Under the Sec. 338 election, the parties treat the transaction as a stock sale for legal purposes, so the buyer will still acquire the seller's liabilities and stock, in addition to its assets. The asset sale generates taxable gain to the seller. Often, the parties will structure the transaction so that the buyer bears the burden of paying tax on the gain. The gain will be an adjustment on Schedule M-1 of the corporate return, since it is a tax-only item under the election. To make a Sec. 338 election, the buyer must execute a qualified stock purchase, which is a transaction or series of transactions in which a buyer purchases at least 80% of the total voting power and value of the seller's stock within 12 consecutive months after the initial purchase of the stock (Sec. 338(d)(3)).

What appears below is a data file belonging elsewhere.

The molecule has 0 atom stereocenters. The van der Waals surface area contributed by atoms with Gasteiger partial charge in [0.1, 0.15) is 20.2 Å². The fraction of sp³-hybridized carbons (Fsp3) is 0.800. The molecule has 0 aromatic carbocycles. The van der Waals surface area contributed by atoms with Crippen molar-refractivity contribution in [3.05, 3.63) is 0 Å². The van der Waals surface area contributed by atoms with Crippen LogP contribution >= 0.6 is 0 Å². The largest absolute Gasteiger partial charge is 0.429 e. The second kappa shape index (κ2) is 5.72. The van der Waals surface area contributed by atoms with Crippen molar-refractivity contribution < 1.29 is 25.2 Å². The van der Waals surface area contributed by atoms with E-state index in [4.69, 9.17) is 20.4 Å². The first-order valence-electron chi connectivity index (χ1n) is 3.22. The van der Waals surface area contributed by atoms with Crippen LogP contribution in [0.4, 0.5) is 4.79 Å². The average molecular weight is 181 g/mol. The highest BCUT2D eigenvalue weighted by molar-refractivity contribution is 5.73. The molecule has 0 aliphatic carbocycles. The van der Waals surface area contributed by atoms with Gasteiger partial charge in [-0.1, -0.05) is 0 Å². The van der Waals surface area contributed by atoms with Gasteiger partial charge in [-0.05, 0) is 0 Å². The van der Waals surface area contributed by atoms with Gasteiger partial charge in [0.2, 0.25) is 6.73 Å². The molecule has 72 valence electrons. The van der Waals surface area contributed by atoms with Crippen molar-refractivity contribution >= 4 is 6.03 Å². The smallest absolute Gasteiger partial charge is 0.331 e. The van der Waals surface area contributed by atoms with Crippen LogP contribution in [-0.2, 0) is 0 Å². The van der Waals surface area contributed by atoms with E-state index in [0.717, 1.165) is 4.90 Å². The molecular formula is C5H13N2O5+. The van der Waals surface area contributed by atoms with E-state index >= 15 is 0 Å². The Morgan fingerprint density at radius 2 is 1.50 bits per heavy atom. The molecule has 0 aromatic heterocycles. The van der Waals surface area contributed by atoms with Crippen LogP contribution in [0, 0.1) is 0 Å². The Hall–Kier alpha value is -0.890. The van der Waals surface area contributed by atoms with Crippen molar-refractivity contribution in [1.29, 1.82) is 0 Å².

Tax Benefits

Under an asset acquisition, the foremost tax benefit to the buyer is the step-up in basis of the assets acquired. Should the buyer sell the acquired assets in the future, it will recognize less gain, and thus its tax liability will be lower, since the assets will have been revalued up to their FMV.

A second tax benefit to the buyer of a step-up in basis of the assets acquired is its ability to take a depreciation expense on the revalued assets. The depreciation expense will be deductible on the buyer's tax return, which will decrease its tax liability.

The third major tax benefit to the buyer in an asset acquisition comes into play when the purchase price of the assets acquired is greater than the FMV and thus creates goodwill. Under Sec. 197, the buyer can amortize goodwill and deduct it over 15 years. This produces a substantial tax benefit to buyers in many asset acquisitions.